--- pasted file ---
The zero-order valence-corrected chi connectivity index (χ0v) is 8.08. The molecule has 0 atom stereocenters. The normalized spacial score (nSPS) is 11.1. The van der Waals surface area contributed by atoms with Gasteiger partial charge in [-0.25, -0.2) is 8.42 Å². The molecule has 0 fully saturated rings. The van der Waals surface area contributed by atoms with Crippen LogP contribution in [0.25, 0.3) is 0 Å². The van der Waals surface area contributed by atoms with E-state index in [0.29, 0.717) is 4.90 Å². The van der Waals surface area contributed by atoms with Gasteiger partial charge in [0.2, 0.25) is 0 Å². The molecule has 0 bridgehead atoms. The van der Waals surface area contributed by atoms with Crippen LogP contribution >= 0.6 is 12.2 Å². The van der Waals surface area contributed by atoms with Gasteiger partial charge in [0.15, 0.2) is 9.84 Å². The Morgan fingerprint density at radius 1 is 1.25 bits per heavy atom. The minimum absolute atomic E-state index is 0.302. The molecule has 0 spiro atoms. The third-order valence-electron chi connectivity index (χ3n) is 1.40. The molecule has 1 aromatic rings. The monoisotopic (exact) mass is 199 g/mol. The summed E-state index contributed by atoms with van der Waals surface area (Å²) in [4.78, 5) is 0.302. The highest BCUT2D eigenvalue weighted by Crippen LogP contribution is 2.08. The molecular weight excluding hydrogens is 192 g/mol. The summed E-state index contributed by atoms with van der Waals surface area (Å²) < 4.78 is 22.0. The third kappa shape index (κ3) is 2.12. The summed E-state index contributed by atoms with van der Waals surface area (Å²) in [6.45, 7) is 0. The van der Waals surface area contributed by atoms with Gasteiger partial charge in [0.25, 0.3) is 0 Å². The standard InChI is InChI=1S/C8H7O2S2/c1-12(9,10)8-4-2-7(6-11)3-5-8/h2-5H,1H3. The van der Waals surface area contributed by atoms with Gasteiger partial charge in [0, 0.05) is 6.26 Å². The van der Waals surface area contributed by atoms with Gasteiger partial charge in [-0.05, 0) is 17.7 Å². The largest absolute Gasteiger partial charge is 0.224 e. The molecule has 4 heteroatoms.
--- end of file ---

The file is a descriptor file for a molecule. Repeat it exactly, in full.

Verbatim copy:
The zero-order valence-corrected chi connectivity index (χ0v) is 8.08. The molecule has 0 atom stereocenters. The normalized spacial score (nSPS) is 11.1. The van der Waals surface area contributed by atoms with Gasteiger partial charge in [-0.25, -0.2) is 8.42 Å². The molecule has 0 fully saturated rings. The van der Waals surface area contributed by atoms with Crippen LogP contribution in [0.25, 0.3) is 0 Å². The van der Waals surface area contributed by atoms with E-state index in [0.29, 0.717) is 4.90 Å². The van der Waals surface area contributed by atoms with Gasteiger partial charge in [0.2, 0.25) is 0 Å². The molecule has 0 bridgehead atoms. The van der Waals surface area contributed by atoms with Crippen LogP contribution >= 0.6 is 12.2 Å². The van der Waals surface area contributed by atoms with Gasteiger partial charge in [0.15, 0.2) is 9.84 Å². The Morgan fingerprint density at radius 1 is 1.25 bits per heavy atom. The minimum absolute atomic E-state index is 0.302. The molecule has 0 spiro atoms. The third-order valence-electron chi connectivity index (χ3n) is 1.40. The molecule has 1 aromatic rings. The monoisotopic (exact) mass is 199 g/mol. The summed E-state index contributed by atoms with van der Waals surface area (Å²) in [4.78, 5) is 0.302. The highest BCUT2D eigenvalue weighted by Crippen LogP contribution is 2.08. The molecular weight excluding hydrogens is 192 g/mol. The summed E-state index contributed by atoms with van der Waals surface area (Å²) < 4.78 is 22.0. The third kappa shape index (κ3) is 2.12. The summed E-state index contributed by atoms with van der Waals surface area (Å²) in [6.45, 7) is 0. The van der Waals surface area contributed by atoms with Gasteiger partial charge in [0.25, 0.3) is 0 Å². The standard InChI is InChI=1S/C8H7O2S2/c1-12(9,10)8-4-2-7(6-11)3-5-8/h2-5H,1H3. The van der Waals surface area contributed by atoms with Gasteiger partial charge in [0, 0.05) is 6.26 Å². The van der Waals surface area contributed by atoms with Gasteiger partial charge in [-0.05, 0) is 17.7 Å². The largest absolute Gasteiger partial charge is 0.224 e. The molecule has 4 heteroatoms.